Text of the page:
The road to wellness isn't straight, clear, or predictable. It's a path you forge yourself.

Sunday, March 13, 2011

What is a doula anyway?

Yesterday, I attended a class about having a doula assist with childbirth.  I had heard of doulas before, but I wasn't clear on what they actually did. Basically, they are professional childbirth coaches.  They are different from midwives because they don't do medical interventions and the don't replace the doctor.  They work with doctors and nurses.  Their main concern is helping the mother during the birth by calming her and keeping her as comfortable as possible. ("Mothering the mother")

Natural Childbirth:
Yes, I am one of those people who thinks natural childbirth is probably the best.  I mean, our bodies are designed to do this, right?  Sure, it's not the most comfortable thing in the world but the pain isn't life threatening and the recovery is so much better if you don't have an epidural or a c-section.  HOWEVER,  I have never had a baby before so I have  no idea of what the pain will be like.  I may get in there and decide I can't deal with the pain and demand an epidural ASAP.  A doula can help by suggesting comfort measures like breathing exercises, various positions, heat, massage, acupressure, and a variety of other techniques.  I think my best chance of actually having a natural childbirth is if I have a doula cheering me on.   

Doulas Offer:
  • assistance with preparation of a birth plan
  • information, encouragement, and support during the last weeks of pregnancy
  • emotional and physical support for mom and partner during labor and birth
  • explanation of medical procedures and choices
  • techniques and hands-on help with comfort measures
  • support for the father/partner
  • continuous one-on-one support during the entire birth
  • support during the early postpartum period
Why I want one:

The doula who was teaching the class I attended did a demonstration with a model of a pelvis and a baby doll.  She showed how the "flat on your back" position (that the hospitals normally force you to be in) can actually prevent the baby from getting into the correct position.  Gravity works against you.  She then showed various positions that can use gravity on your side to assist the body in getting that baby into the best possible position for delivery.  Once she was done with that demo I thought, "I want a doula and I want her!"

Things I did not know:
  • The early labor contractions are not supposed to get the baby out.  They are supposed to get it into the correct position.  If the baby can't get there, the labor is long and drawn out and doesn't progress.
  • Most problems resulting in neccessary c-sections happen because the baby can't get into the correct position in the pelvis.
  • A chiropractor can help make the labor go faster by adjusting the pelvis and making sure it's in alignment.  (BEFORE labor starts, of course!) The doula recommended that I go see a specific chiropractor and have one pelvis adjustment now, then another one a few weeks before the due date.  Having the pelvis in alignment will help that baby go through more quickly and smoothly.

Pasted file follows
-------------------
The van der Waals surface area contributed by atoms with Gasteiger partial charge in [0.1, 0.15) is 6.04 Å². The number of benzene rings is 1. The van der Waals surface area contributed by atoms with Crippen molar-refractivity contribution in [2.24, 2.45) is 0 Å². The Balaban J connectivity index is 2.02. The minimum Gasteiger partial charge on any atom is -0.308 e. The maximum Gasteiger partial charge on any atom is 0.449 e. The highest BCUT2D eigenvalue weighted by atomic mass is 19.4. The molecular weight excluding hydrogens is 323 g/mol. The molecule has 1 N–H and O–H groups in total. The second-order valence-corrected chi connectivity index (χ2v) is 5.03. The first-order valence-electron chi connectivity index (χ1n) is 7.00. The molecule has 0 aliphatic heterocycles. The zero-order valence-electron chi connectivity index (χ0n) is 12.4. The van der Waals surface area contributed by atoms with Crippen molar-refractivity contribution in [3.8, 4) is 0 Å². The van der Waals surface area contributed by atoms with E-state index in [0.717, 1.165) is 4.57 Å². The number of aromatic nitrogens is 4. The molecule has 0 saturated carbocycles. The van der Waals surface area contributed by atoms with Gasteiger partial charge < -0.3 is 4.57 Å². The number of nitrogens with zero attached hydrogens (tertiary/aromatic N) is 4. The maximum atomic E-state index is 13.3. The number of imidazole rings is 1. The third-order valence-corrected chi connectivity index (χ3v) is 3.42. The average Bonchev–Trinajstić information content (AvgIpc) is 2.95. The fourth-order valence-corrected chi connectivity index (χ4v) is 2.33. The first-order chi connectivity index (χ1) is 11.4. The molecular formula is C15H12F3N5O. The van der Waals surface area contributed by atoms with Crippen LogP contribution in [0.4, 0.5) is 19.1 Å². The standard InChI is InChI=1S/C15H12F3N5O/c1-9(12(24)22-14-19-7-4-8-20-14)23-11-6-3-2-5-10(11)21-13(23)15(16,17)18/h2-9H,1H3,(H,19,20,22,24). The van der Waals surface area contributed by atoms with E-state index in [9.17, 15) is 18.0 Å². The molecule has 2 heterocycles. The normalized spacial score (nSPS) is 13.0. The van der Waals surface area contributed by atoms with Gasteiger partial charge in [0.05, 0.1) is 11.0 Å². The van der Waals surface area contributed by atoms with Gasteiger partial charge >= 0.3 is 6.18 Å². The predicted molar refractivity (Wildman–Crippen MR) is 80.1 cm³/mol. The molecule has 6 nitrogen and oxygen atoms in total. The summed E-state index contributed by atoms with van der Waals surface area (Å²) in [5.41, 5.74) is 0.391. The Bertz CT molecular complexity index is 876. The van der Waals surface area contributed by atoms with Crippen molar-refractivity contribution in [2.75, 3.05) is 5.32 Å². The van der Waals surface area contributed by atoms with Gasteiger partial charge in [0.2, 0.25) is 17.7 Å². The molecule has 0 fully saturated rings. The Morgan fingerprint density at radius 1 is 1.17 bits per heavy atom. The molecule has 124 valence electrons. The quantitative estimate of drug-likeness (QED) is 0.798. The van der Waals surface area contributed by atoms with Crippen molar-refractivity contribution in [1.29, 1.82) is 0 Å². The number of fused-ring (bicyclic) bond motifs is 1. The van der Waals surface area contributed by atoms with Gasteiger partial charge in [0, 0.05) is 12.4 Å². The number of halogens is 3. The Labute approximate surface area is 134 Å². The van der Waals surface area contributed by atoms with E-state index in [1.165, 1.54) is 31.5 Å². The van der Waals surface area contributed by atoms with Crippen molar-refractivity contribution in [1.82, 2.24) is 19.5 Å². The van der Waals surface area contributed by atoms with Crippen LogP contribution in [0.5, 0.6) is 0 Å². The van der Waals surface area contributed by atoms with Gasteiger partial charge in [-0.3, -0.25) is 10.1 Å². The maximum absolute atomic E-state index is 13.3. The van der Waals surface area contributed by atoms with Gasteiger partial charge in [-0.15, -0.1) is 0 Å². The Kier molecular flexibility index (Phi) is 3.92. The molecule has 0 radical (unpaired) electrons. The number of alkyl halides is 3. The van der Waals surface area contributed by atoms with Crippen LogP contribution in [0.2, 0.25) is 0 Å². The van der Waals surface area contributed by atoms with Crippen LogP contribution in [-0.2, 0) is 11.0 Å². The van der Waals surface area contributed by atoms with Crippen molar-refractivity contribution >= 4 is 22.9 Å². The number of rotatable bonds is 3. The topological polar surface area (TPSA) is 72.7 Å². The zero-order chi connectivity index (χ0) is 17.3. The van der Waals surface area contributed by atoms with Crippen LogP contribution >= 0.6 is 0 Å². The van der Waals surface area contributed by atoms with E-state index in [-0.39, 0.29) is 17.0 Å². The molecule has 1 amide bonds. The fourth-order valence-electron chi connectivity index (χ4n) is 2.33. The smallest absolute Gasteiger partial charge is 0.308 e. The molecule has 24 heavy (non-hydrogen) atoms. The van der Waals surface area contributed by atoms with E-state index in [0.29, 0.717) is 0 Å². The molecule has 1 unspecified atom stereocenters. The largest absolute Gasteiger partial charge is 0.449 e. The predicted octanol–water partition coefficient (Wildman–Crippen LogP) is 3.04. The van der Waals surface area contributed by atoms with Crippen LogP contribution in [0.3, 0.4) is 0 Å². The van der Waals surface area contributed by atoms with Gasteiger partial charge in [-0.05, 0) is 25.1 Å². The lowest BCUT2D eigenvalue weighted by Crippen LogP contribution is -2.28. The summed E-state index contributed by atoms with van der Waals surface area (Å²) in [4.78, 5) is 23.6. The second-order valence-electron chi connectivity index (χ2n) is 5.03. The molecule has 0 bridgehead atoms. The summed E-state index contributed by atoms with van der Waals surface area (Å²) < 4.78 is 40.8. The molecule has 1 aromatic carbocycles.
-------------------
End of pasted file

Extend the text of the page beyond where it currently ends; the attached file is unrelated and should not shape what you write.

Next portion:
• Many hospitals have birthing tubs these days.  The hospital where I'm going to deliver does not do water births, but they do have birthing tubs for use during labor.  (They are not automatically offered and you have to specifically ask for them.)  Apparently, getting into a tub of hot water can reduce labor pains by as much as 50%!  The doula can act as an agent and will call the hospital in advance to have the room set up with the tub, birthing ball, pull-up bar, and "all the toys".
  • A doula can act as a "bouncer" if there are people in the room that start to stress you out.  That way, the doula is the "bad guy" and not you!   
  • A doula can help calm the husband.  This is great especially if this is the first baby, and he has no idea what's going on.  She can also suggest techniques for him to help in the process.
  • The doula is hired by you.  She works for YOU and not the hospital.  Unlike a nurse, who may have 2 or 3 other patients at a time, you are the only patient for a doula at one time.  She stays with you during the whole birth process.  This alone comforts me a lot.
  • The doula will NOT get in the way if you do decide to have an epidural or if you have to have a c-section. 
The cost isn't as bad as I thought it was going to be.  (I'm sure it varies depending on where you live.)  Just to give you a ballpark figure though, my doula is going to cost a $600 flat rate.  It includes a meeting prior to the birth and the entire birth.  If  it lasts 2 hours, it's $600.  If it's 38 hours, it's $600.  I think this is a good deal.

I'm convinced that having a doula is the right choice for me.  Anyone out there ever work with one?  I'd be curious to hear about your experiences.

Intrigued?  For more info, check out the International Doula site:


  1. I wanted a doula with Davis but with him coming so early I never got around to it and they wouldn't have been much help after all. Good luck!

  2. Thanks! Who knows what will end up happening, but I feel better at the thought of having a doula there anyway. (Although my doctor thinks I'm kinda nuts. He's willing to go along with it but he thinks it's unneccessary.)